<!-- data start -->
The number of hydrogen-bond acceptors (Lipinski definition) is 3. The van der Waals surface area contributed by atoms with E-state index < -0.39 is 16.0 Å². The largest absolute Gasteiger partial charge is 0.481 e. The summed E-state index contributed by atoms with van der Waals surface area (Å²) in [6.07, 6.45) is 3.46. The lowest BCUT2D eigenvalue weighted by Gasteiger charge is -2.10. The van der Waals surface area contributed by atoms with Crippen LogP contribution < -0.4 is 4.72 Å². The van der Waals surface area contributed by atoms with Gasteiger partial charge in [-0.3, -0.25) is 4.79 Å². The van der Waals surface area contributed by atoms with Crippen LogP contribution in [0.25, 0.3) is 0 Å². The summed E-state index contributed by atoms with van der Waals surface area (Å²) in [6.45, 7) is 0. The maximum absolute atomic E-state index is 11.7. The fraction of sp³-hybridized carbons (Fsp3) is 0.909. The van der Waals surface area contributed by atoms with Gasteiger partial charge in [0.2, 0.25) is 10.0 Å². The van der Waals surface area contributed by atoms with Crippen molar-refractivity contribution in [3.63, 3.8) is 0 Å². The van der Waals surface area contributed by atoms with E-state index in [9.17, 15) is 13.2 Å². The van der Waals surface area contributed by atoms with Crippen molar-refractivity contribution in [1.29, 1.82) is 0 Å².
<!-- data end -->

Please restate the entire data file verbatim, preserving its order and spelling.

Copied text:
The number of hydrogen-bond acceptors (Lipinski definition) is 3. The van der Waals surface area contributed by atoms with E-state index < -0.39 is 16.0 Å². The largest absolute Gasteiger partial charge is 0.481 e. The summed E-state index contributed by atoms with van der Waals surface area (Å²) in [6.07, 6.45) is 3.46. The lowest BCUT2D eigenvalue weighted by Gasteiger charge is -2.10. The van der Waals surface area contributed by atoms with Crippen LogP contribution < -0.4 is 4.72 Å². The van der Waals surface area contributed by atoms with Gasteiger partial charge in [-0.3, -0.25) is 4.79 Å². The van der Waals surface area contributed by atoms with Crippen LogP contribution in [0.25, 0.3) is 0 Å². The summed E-state index contributed by atoms with van der Waals surface area (Å²) in [6.45, 7) is 0. The maximum absolute atomic E-state index is 11.7. The fraction of sp³-hybridized carbons (Fsp3) is 0.909. The van der Waals surface area contributed by atoms with Gasteiger partial charge in [0.2, 0.25) is 10.0 Å². The van der Waals surface area contributed by atoms with Crippen molar-refractivity contribution in [3.63, 3.8) is 0 Å². The van der Waals surface area contributed by atoms with E-state index in [9.17, 15) is 13.2 Å². The van der Waals surface area contributed by atoms with Crippen molar-refractivity contribution in [1.29, 1.82) is 0 Å².